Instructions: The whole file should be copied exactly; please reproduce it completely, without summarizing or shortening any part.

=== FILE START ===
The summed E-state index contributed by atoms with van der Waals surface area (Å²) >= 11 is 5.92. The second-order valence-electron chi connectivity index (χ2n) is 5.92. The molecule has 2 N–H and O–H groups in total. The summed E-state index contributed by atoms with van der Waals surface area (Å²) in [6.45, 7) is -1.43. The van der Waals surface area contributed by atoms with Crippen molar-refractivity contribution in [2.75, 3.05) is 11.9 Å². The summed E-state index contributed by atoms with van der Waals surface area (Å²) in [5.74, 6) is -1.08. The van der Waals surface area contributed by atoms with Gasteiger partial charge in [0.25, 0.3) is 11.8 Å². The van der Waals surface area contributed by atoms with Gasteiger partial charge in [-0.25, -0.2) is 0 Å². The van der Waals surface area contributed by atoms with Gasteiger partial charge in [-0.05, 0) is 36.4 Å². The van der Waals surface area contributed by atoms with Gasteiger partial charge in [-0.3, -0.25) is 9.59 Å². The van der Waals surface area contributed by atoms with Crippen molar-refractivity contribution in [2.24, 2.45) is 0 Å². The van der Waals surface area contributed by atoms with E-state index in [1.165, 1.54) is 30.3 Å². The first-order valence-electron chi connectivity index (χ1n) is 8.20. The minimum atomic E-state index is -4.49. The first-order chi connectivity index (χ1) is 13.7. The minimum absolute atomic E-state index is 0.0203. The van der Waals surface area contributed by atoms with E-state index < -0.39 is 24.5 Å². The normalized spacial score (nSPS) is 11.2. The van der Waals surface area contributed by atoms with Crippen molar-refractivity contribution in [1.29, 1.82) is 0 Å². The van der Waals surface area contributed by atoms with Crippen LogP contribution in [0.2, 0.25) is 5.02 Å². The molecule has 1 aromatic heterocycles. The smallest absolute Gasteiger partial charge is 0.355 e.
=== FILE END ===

The summed E-state index contributed by atoms with van der Waals surface area (Å²) >= 11 is 5.92. The second-order valence-electron chi connectivity index (χ2n) is 5.92. The molecule has 2 N–H and O–H groups in total. The summed E-state index contributed by atoms with van der Waals surface area (Å²) in [6.45, 7) is -1.43. The van der Waals surface area contributed by atoms with Crippen molar-refractivity contribution in [2.75, 3.05) is 11.9 Å². The summed E-state index contributed by atoms with van der Waals surface area (Å²) in [5.74, 6) is -1.08. The van der Waals surface area contributed by atoms with Gasteiger partial charge in [0.25, 0.3) is 11.8 Å². The van der Waals surface area contributed by atoms with Gasteiger partial charge in [-0.25, -0.2) is 0 Å². The van der Waals surface area contributed by atoms with Gasteiger partial charge in [-0.05, 0) is 36.4 Å². The van der Waals surface area contributed by atoms with Gasteiger partial charge in [-0.3, -0.25) is 9.59 Å². The van der Waals surface area contributed by atoms with Crippen molar-refractivity contribution in [2.24, 2.45) is 0 Å². The van der Waals surface area contributed by atoms with E-state index in [1.165, 1.54) is 30.3 Å². The first-order valence-electron chi connectivity index (χ1n) is 8.20. The minimum atomic E-state index is -4.49. The first-order chi connectivity index (χ1) is 13.7. The minimum absolute atomic E-state index is 0.0203. The van der Waals surface area contributed by atoms with E-state index < -0.39 is 24.5 Å². The normalized spacial score (nSPS) is 11.2. The van der Waals surface area contributed by atoms with Crippen molar-refractivity contribution in [1.29, 1.82) is 0 Å². The van der Waals surface area contributed by atoms with Crippen LogP contribution in [0.2, 0.25) is 5.02 Å². The molecule has 1 aromatic heterocycles. The smallest absolute Gasteiger partial charge is 0.355 e.